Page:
Services for Mainstream Schools

Specialist Teachers for Physical Disability

Specialist Teaching and Learning Service for Physical Disability (PD) – support for children and young people with physical and medical needs

Valence School operates a team of Specialist Teachers across Kent, commissioned by Kent County Council, whose aim is:

Through the application of the Social Model of Disability, to promote and facilitate independence, achievement, progress and full inclusion for children and young people who have physical and medical needs in mainstream education (schools and pre-school settings).


Who are the team?

The team are all highly experienced specialist practitioners who have worked in mainstream education and have now developed a high level of expertise and knowledge in removing barriers for children and young people with physical and medical needs. They are based in specialist schools around the county and are each peripatetic within one or two Districts so that the whole county is covered. The team is known as the PD Team, where PD relates to physical disabilities, but also includes medical needs.

The team is led by the County Professional Lead for PD, who is based at Valence School.

What does the team do?

The team supports schools and pre-school settings to remove barriers to full inclusion for children and young people with physical or medical needs from the ages of 0 to 16 (16+ if the student is in a school sixth form).

The team also offers specialist training sessions (on areas such as Risk Assessments and Care Plans, Awareness Raising, Technology for Curriculum Access) for mainstream staff, both through the Local Offer within Districts, and also bespoke as appropriate.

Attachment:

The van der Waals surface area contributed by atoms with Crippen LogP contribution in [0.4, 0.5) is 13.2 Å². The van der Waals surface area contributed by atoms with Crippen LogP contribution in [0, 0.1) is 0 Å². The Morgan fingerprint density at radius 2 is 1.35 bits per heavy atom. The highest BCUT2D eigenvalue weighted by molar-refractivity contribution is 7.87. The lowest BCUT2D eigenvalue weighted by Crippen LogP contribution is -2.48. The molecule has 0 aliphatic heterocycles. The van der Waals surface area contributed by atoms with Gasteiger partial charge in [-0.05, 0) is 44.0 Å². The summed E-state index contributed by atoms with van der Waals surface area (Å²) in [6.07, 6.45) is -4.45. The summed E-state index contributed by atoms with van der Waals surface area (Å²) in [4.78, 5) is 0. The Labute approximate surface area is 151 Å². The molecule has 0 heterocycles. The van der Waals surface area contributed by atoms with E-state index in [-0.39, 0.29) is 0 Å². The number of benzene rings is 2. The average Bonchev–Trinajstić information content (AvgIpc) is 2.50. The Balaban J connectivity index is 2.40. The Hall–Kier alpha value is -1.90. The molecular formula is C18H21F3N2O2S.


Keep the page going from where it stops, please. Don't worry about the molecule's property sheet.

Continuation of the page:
Team members routinely work with parents and carers, as well as practitioners from other agencies, such as Physiotherapists, Occupational Therapists, Paediatricians, Nurses, Portage, Social Care, Assistive Technology colleagues, and the commissioned equipment service.

How does the referral process work?

Schools and settings can make a referral through the Local Inclusion Forum Team (LIFT) referral process.

The full process is described here.

What happens next?

Once a referral has been made, the local PD team member will visit the school or setting to assess the level of need and advise on strategies and interventions on an individualised basis for the child or young person. They will also advise on training requirements for staff, and signpost staff to these (e.g., paediatric Moving and Handling, Inclusive PE). Follow-up visits are then arranged as appropriate; the frequency and number of these will depend on individual circumstances.

What kinds of physical needs and medical conditions are addressed?

We support children and young people who have a diagnosis of typically lifelong inherited or acquired conditions, such as Duchenne Muscular Dystrophy, Cerebral Palsy, Spinal Muscular Atrophy, acquired brain injury, Ehlers Danlos Syndrome, epilepsy, or diabetes. This is by no means an exhaustive list, but demonstrates the level of complexity of need. Many children and young people with this level of need have mobility impairments and are wheelchair users.

Is this service free?

All state-funded schools in Kent, and all nurseries in Kent receive the advisory service free of charge. There is a modest charge made for the specific training sessions delivered through the Local Offer. Bespoke training is usually provided free of charge.

Who can I ask for further information?

Please contact the County Professional Lead, Julie Jackson, on


© Copyright - Valence School by Yeomans Marketing